Many Americans are expressing concerns about deficit spending in Washington, and the call for the government to reform its wasteful ways is being heard at town halls all over the nation. Newt Gingrich, Former Speaker of the House and author of the book Real Change, discussed his “new model” for America’s budgetary process at the American Enterprise Institute on August 13, 2009.
Gingrich disagrees with politicians who think our budgetary problems are merely “transitory.”
“I think 2009 is different,” Gingrich said. “I think we have entered into a different world. I think the crisis is real. I think it requires fundamental change.”
Such change, according to Gingrich, begins with being “honest about honest facts.” “We have a politics and government of fundamental dishonesty, in which we refuse to face the facts because the facts are too frightening,” he argued.
The numbers are indeed staggering. Michael Barone, a resident fellow of AEI, notes that the government ran a $181,000,000,000 deficit in July, amounting to $6,000,000,000 in deficit spending each day. The Heritage Foundation’s report on “Federal Spending by the Numbers” estimates the government will run a deficit of $1.845 trillion in 2009.
Gingrich argued that these levels of government spending are becoming “literally unsustainable.” “Unless you think big enough to arouse a level of public energy to overwhelm the old order, you cannot fix the current problems,” he said.
For that reason, Gingrich says that cancelling town hall meetings is “exactly wrong.”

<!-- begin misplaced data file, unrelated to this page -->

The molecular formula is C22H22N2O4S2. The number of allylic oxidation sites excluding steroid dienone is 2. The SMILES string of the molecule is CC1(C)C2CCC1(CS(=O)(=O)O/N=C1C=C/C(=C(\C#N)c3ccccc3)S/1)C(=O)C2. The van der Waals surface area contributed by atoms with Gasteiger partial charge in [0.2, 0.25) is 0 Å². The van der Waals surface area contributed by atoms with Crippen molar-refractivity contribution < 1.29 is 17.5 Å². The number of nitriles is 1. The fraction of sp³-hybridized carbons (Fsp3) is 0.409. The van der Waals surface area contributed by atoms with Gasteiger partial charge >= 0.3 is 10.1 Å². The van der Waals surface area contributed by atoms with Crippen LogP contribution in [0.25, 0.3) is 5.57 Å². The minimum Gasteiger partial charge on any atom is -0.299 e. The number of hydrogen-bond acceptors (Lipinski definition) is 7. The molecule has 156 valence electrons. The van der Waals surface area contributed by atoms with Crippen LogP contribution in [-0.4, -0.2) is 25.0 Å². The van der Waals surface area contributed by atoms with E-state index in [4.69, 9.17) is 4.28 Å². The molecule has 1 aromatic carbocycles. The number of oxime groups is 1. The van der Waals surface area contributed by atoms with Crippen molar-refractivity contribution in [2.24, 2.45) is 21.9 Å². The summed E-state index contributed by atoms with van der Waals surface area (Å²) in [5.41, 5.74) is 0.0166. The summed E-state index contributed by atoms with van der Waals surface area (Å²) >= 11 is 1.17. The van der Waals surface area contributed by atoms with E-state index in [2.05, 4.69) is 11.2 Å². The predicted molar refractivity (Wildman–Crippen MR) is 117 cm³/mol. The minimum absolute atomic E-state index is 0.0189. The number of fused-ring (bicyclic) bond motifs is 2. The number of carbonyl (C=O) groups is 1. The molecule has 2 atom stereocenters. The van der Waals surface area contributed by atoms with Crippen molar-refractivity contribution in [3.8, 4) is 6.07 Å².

“Successful budgeting starts by defining a successful society,” Gingrich said. “You have be prepared to think about where you’re going and how you’re going to get there, and then think about what kind of government that takes, and then think about the budget in that order.”
Gingrich says that the major obstacle toward achieving “real change” is challenging the agendas of politicians who “have been trained in the old order.”
“All too often what happens is somebody gets elected to a government job, they promptly narrow their vision to managing the bureaucracy, and they become a captive of the bureaucracy,” he said.
Gingrich argued that “many of the best people in this country refuse to take government jobs anymore” because of excessive and complicated laws concerning ethics and disclosure. He referred to this trend as a “huge crisis” that has “limited our ability to arouse talent.”
Citing the Federal Emergency Management Authority (FEMA) and its bungling of rescue operations during Hurricane Katrina, the numerous problems with government road-building projects in Afghanistan, and the failure of Detroit public schools as examples of bureaucratic ineptitude, Gingrich further argued that America cannot tolerate “more of the same.”
Instead, Gingrich’s plan gives Americans a temporary new tax credit to offset 50% of the payroll tax, reduces the marginal tax rate to 15%, and reduces the business tax rate in order to grow America’s economy.